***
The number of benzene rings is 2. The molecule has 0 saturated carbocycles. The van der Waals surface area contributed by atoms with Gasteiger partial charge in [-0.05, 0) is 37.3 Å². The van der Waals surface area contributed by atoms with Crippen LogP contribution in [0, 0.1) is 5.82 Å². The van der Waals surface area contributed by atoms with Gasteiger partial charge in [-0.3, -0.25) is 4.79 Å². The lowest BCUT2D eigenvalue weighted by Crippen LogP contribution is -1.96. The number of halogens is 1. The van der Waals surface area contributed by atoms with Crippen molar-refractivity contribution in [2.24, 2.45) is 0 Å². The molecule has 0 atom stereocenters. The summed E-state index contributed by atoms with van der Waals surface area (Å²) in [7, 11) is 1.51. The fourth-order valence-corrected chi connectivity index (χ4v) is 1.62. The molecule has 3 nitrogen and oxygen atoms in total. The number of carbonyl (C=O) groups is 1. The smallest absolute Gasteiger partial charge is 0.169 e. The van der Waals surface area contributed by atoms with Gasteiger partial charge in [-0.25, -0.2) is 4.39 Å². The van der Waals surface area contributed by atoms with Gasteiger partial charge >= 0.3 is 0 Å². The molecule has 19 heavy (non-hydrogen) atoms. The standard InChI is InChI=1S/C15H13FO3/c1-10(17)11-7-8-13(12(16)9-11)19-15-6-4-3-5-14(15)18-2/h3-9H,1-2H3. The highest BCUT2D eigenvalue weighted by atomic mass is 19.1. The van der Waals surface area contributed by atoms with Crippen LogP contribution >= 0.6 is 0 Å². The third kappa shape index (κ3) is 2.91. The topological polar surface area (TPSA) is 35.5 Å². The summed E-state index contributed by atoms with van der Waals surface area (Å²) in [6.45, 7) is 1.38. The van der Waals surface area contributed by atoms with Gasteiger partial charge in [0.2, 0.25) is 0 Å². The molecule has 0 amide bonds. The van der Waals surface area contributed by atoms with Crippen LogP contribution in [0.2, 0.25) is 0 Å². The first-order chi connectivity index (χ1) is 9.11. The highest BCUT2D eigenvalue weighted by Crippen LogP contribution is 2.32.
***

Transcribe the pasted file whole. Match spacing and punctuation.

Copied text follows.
The number of benzene rings is 2. The molecule has 0 saturated carbocycles. The van der Waals surface area contributed by atoms with Gasteiger partial charge in [-0.05, 0) is 37.3 Å². The van der Waals surface area contributed by atoms with Crippen LogP contribution in [0, 0.1) is 5.82 Å². The van der Waals surface area contributed by atoms with Gasteiger partial charge in [-0.3, -0.25) is 4.79 Å². The lowest BCUT2D eigenvalue weighted by Crippen LogP contribution is -1.96. The number of halogens is 1. The van der Waals surface area contributed by atoms with Crippen molar-refractivity contribution in [2.24, 2.45) is 0 Å². The molecule has 0 atom stereocenters. The summed E-state index contributed by atoms with van der Waals surface area (Å²) in [7, 11) is 1.51. The fourth-order valence-corrected chi connectivity index (χ4v) is 1.62. The molecule has 3 nitrogen and oxygen atoms in total. The number of carbonyl (C=O) groups is 1. The smallest absolute Gasteiger partial charge is 0.169 e. The van der Waals surface area contributed by atoms with Gasteiger partial charge in [-0.25, -0.2) is 4.39 Å². The van der Waals surface area contributed by atoms with Gasteiger partial charge >= 0.3 is 0 Å². The molecule has 19 heavy (non-hydrogen) atoms. The standard InChI is InChI=1S/C15H13FO3/c1-10(17)11-7-8-13(12(16)9-11)19-15-6-4-3-5-14(15)18-2/h3-9H,1-2H3. The highest BCUT2D eigenvalue weighted by atomic mass is 19.1. The van der Waals surface area contributed by atoms with Crippen LogP contribution >= 0.6 is 0 Å². The third kappa shape index (κ3) is 2.91. The topological polar surface area (TPSA) is 35.5 Å². The summed E-state index contributed by atoms with van der Waals surface area (Å²) in [6.45, 7) is 1.38. The van der Waals surface area contributed by atoms with Gasteiger partial charge in [0.2, 0.25) is 0 Å². The molecule has 0 amide bonds. The van der Waals surface area contributed by atoms with Crippen LogP contribution in [0.2, 0.25) is 0 Å². The first-order chi connectivity index (χ1) is 9.11. The highest BCUT2D eigenvalue weighted by Crippen LogP contribution is 2.32.